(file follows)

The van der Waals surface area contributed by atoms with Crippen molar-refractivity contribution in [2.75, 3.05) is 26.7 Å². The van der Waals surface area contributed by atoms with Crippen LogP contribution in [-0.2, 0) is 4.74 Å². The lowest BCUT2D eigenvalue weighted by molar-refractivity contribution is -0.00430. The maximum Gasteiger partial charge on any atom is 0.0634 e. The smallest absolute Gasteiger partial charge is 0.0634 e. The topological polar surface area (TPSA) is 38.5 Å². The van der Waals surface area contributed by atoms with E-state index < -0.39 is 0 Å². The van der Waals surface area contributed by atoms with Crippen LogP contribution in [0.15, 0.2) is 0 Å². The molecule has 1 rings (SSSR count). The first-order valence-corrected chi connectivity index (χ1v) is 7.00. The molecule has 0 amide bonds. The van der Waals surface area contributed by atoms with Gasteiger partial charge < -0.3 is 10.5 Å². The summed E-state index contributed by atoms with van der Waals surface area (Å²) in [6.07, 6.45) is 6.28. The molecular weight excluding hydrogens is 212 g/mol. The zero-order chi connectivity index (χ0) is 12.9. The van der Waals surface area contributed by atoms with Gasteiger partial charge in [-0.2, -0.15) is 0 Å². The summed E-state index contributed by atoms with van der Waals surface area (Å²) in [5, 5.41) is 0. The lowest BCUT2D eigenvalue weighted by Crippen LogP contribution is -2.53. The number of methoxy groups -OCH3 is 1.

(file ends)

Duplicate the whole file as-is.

The van der Waals surface area contributed by atoms with Crippen molar-refractivity contribution in [2.75, 3.05) is 26.7 Å². The van der Waals surface area contributed by atoms with Crippen LogP contribution in [-0.2, 0) is 4.74 Å². The lowest BCUT2D eigenvalue weighted by molar-refractivity contribution is -0.00430. The maximum Gasteiger partial charge on any atom is 0.0634 e. The smallest absolute Gasteiger partial charge is 0.0634 e. The topological polar surface area (TPSA) is 38.5 Å². The van der Waals surface area contributed by atoms with E-state index < -0.39 is 0 Å². The van der Waals surface area contributed by atoms with Crippen LogP contribution in [0.15, 0.2) is 0 Å². The molecule has 1 rings (SSSR count). The first-order valence-corrected chi connectivity index (χ1v) is 7.00. The molecule has 0 amide bonds. The van der Waals surface area contributed by atoms with Gasteiger partial charge < -0.3 is 10.5 Å². The summed E-state index contributed by atoms with van der Waals surface area (Å²) in [6.07, 6.45) is 6.28. The molecular weight excluding hydrogens is 212 g/mol. The zero-order chi connectivity index (χ0) is 12.9. The van der Waals surface area contributed by atoms with Gasteiger partial charge in [-0.2, -0.15) is 0 Å². The summed E-state index contributed by atoms with van der Waals surface area (Å²) in [5, 5.41) is 0. The lowest BCUT2D eigenvalue weighted by Crippen LogP contribution is -2.53. The number of methoxy groups -OCH3 is 1.